Structural brain abnormalities common to posttraumatic stress disorder and depression

Structural brain abnormalities common to posttraumatic stress disorder and depression

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J Psychiatry Neurosci 2011;36(4):256-65

Marijn C. W. Kroes, MSc; Michael D. Rugg, PhD; Matthew G. Whalley, PhD; Chris R. Brewin, PhD

Kroes — Donders Institute for Brain, Cognition and Behavior, Centre for Cognitive Neuroimaging, Radboud University Nijmegen, Nijmegen, the Netherlands; Rugg — Center for the Neurobiology of Learning and Memory, University of California, Irvine, Calif.; Whalley, Brewin — Clinical, Educational and Health Psychology, University College London, London, UK

Abstract

Background: Posttraumatic stress disorder (PTSD) and major depression are reliably associated with reductions in brain volume in markedly similar areas. To our knowledge, no volumetric studies have directly contrasted these conditions. We investigated which, if any, grey matter reductions would be uniquely associated with each disorder. We also investigated more subtle independent effects: specifically, correlations between brain volume and self-report measures of psychopathology.

Methods: We obtained structural magnetic resonance imaging scans from participants with PTSD, major depression and healthy controls exposed to trauma. Participants completed standardized self-report measures of anxiety and depression. We used voxel-based morphometry, applying the DARTEL algorithm within SPM5 to identify associated volumetric changes.

Results: We enrolled 24 patients with PTSD, 29 with major depression and 29 controls in our study. The clinical groups had regions of markedly smaller volume compared with the control group, particularly in prefrontal areas, but did not differ from each other. Greater self-reported anxiety was inversely related to volume in several areas, particularly the inferior temporal cortex, among patients with PTSD, but was associated with some volume increases in patients with major depression. Greater self-reported depression showed similar but weaker effects, being inversely related to brain volume in patients with PTSD but positively related to volume in the cuneus and precuneus of those with major depression.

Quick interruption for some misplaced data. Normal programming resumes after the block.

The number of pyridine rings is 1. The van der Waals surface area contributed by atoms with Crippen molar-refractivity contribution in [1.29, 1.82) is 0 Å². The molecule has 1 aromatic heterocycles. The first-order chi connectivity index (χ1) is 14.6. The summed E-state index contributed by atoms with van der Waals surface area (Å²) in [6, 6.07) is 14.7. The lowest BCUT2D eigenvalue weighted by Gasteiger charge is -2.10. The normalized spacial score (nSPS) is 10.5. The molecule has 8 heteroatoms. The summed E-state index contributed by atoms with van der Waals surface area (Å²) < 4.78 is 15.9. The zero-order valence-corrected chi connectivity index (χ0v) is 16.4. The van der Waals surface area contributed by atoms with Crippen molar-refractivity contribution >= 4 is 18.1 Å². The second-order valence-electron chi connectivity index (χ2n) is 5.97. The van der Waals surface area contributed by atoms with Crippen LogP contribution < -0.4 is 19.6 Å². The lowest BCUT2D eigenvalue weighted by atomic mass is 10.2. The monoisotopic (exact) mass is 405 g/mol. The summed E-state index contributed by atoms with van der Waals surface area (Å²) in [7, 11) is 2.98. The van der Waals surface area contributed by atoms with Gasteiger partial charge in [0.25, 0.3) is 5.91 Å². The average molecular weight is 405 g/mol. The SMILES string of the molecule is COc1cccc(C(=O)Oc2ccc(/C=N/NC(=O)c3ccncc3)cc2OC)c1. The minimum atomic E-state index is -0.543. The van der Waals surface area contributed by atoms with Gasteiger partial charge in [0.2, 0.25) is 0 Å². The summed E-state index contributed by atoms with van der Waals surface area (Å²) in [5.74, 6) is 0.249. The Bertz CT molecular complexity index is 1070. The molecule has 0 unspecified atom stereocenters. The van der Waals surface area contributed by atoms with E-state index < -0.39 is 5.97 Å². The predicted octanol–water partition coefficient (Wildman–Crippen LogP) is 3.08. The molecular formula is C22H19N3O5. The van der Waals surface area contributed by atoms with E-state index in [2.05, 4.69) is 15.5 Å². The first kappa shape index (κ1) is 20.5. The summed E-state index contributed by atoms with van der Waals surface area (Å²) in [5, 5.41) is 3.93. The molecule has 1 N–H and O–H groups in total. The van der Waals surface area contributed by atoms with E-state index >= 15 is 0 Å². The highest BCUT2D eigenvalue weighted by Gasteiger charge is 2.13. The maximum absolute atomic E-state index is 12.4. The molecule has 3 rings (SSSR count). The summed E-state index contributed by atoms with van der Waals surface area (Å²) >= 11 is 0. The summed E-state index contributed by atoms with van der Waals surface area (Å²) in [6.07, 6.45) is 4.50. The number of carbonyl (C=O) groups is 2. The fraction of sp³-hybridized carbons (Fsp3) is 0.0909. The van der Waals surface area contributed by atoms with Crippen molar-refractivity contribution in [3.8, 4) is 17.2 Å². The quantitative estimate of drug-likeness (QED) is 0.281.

Limitations: To maintain the representativeness of the sample, patients with PTSD were not excluded if they had typical comorbid conditions, such as depression. Patients were not all medication-free, but we controlled for group differences in antidepressant use in the analyses.

Conclusion: We identified commonalities in areas of brain volume in patients with PTSD and those with major depression, suggesting that existing findings concerning reductions in prefrontal areas in particular may not be specific to PTSD but rather related to features of the disorder that are shared with other conditions, such as depression. More subtle differences between patients with PTSD and those with major depression were represented by distinct structural correlates of self-reported anxiety and depression.


Submitted May 12, 2010; Revised Sept. 1, 2010; Accepted Oct. 5, 2010.

Competing interests: None declared for Ms. Kroes or Drs. Rugg and Whalley. Dr. Brewin declared having received grant and travel support from the Wellcome Trust.

Contributors: Drs. Rugg, Whalley and Brewin designed the study. Dr. Whalley acquired the data, which Ms. Kroes and Dr. Brewin analyzed. Ms. Kroes and Dr. Brewin wrote the article, which Drs. Rugg and Whalley reviewed. All authors approved publication of the article.

DOI: 10.1503/jpn.100077

Correspondence to: Dr. C.R. Brewin, Clinical, Educational and Health Psychology, University College London, Gower St,. London WC1E 6BT UK; c.brewin@ucl.ac.uk